Analysis of Accident Statistics on Urban Arterial Street Work Zones

In order to develop a better understanding of work zone traffic control problems, traffic crashes statistics in work zones on urban arterial streets in Texas were collected and analyzed. The objectives of the analyses were to determine major accident types, factors contributing, as well as other characteristics, which can support development of traffic control improvement solutions. The analysis showed two major groups of contributing factors. The first group that contributed to around 34% of crashes includes conscious violations by drivers, such as driving while intoxicated and speeding. From traffic engineering perspective the second group, such as disregarding signs, failure to yield right-of-way, and improper maneuvering, contributing to around 64% of investigated crashes, are of major importance. While drivers can commit such violations consciously, they can also be due to inadequate perception of traffic situations, caused by insufficient or missing information. The analyses highlight the potential for improvements of work zone traffic control planning and The findings of the accident statistic analysis were integrated with field observation findings and investigations of driver behavior (not discussed in this paper), and support the recommendations for work zone signing and traffic control device location, better suited to human abilities and behavior.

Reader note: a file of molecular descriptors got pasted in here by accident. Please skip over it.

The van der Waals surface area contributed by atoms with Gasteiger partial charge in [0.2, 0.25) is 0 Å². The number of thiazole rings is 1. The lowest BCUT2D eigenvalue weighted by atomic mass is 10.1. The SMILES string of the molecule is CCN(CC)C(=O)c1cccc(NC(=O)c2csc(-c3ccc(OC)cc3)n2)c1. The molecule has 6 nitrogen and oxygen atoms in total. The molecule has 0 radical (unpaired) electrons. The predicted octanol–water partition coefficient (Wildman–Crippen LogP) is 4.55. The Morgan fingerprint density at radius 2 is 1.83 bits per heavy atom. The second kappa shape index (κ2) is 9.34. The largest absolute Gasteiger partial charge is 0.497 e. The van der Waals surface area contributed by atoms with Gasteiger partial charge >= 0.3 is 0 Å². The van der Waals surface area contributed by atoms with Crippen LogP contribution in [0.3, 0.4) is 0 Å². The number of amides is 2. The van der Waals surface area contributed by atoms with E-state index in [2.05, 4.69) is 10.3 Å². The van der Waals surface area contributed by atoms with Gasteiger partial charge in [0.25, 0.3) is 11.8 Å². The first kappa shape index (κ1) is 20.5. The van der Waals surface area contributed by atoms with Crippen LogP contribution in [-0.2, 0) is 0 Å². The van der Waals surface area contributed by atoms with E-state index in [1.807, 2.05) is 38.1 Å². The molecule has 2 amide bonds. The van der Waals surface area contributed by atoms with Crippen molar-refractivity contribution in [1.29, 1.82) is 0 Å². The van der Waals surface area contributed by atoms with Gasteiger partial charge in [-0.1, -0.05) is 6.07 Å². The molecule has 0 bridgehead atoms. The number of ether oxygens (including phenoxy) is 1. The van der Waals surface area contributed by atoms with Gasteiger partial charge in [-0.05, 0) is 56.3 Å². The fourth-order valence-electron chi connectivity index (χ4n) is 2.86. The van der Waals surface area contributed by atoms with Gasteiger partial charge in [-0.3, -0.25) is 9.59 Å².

• Corporate Authors:

    ITS America

    1100 17th Street, NW, 12th Floor
    Washington, DC  United States  20036
  • Authors:
    • Tsyganov, Alexei R
    • Mohan, Dinesh Natarajan
    • Machemehl, Randy B
  • Conference:
  • Publication Date: 2005


  • English

Media Info

  • Media Type: Print
  • Features: CD-ROM; Figures; References; Tables;
  • Pagination: 12p
  • Monograph Title: Proceedings of the 12th World Congress on Intelligent Transport Systems

Subject/Index Terms

Filing Info

  • Accession Number: 01016104
  • Record Type: Publication
  • Files: TRIS
  • Created Date: Dec 5 2005 1:56PM